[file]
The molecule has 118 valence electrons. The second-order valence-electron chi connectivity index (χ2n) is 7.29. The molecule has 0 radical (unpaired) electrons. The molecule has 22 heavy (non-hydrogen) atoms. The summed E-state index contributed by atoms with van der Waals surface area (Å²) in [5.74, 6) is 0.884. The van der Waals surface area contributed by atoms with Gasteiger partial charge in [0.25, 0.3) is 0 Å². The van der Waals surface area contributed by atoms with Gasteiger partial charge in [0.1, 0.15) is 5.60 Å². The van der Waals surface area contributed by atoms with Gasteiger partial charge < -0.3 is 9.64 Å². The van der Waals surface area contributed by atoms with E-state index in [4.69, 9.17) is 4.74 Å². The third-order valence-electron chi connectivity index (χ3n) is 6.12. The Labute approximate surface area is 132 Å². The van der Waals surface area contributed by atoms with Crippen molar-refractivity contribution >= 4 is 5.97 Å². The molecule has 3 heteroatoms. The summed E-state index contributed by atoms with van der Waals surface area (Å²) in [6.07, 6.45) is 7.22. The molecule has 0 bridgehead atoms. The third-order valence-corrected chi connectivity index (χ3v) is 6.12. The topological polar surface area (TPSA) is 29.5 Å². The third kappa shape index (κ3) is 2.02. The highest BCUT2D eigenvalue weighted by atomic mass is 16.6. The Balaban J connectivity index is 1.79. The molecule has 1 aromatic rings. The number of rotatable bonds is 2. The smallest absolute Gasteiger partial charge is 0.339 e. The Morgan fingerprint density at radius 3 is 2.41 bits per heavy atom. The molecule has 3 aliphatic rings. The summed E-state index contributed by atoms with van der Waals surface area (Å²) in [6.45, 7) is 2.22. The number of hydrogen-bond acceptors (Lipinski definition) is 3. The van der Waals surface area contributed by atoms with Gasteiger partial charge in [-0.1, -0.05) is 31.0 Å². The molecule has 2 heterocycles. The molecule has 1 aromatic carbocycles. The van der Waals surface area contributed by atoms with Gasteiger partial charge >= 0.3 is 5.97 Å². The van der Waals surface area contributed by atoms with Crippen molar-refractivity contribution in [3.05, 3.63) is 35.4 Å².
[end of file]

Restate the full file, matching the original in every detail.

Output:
The molecule has 118 valence electrons. The second-order valence-electron chi connectivity index (χ2n) is 7.29. The molecule has 0 radical (unpaired) electrons. The molecule has 22 heavy (non-hydrogen) atoms. The summed E-state index contributed by atoms with van der Waals surface area (Å²) in [5.74, 6) is 0.884. The van der Waals surface area contributed by atoms with Gasteiger partial charge in [0.25, 0.3) is 0 Å². The van der Waals surface area contributed by atoms with Gasteiger partial charge in [0.1, 0.15) is 5.60 Å². The van der Waals surface area contributed by atoms with Gasteiger partial charge < -0.3 is 9.64 Å². The van der Waals surface area contributed by atoms with E-state index in [4.69, 9.17) is 4.74 Å². The third-order valence-electron chi connectivity index (χ3n) is 6.12. The Labute approximate surface area is 132 Å². The van der Waals surface area contributed by atoms with Crippen molar-refractivity contribution >= 4 is 5.97 Å². The molecule has 3 heteroatoms. The summed E-state index contributed by atoms with van der Waals surface area (Å²) in [6.07, 6.45) is 7.22. The molecule has 0 bridgehead atoms. The third-order valence-corrected chi connectivity index (χ3v) is 6.12. The topological polar surface area (TPSA) is 29.5 Å². The third kappa shape index (κ3) is 2.02. The highest BCUT2D eigenvalue weighted by atomic mass is 16.6. The Balaban J connectivity index is 1.79. The molecule has 1 aromatic rings. The number of rotatable bonds is 2. The smallest absolute Gasteiger partial charge is 0.339 e. The Morgan fingerprint density at radius 3 is 2.41 bits per heavy atom. The molecule has 3 aliphatic rings. The summed E-state index contributed by atoms with van der Waals surface area (Å²) in [6.45, 7) is 2.22. The number of hydrogen-bond acceptors (Lipinski definition) is 3. The van der Waals surface area contributed by atoms with Gasteiger partial charge in [-0.1, -0.05) is 31.0 Å². The molecule has 2 heterocycles. The molecule has 1 aromatic carbocycles. The van der Waals surface area contributed by atoms with Gasteiger partial charge >= 0.3 is 5.97 Å². The van der Waals surface area contributed by atoms with Crippen molar-refractivity contribution in [3.05, 3.63) is 35.4 Å².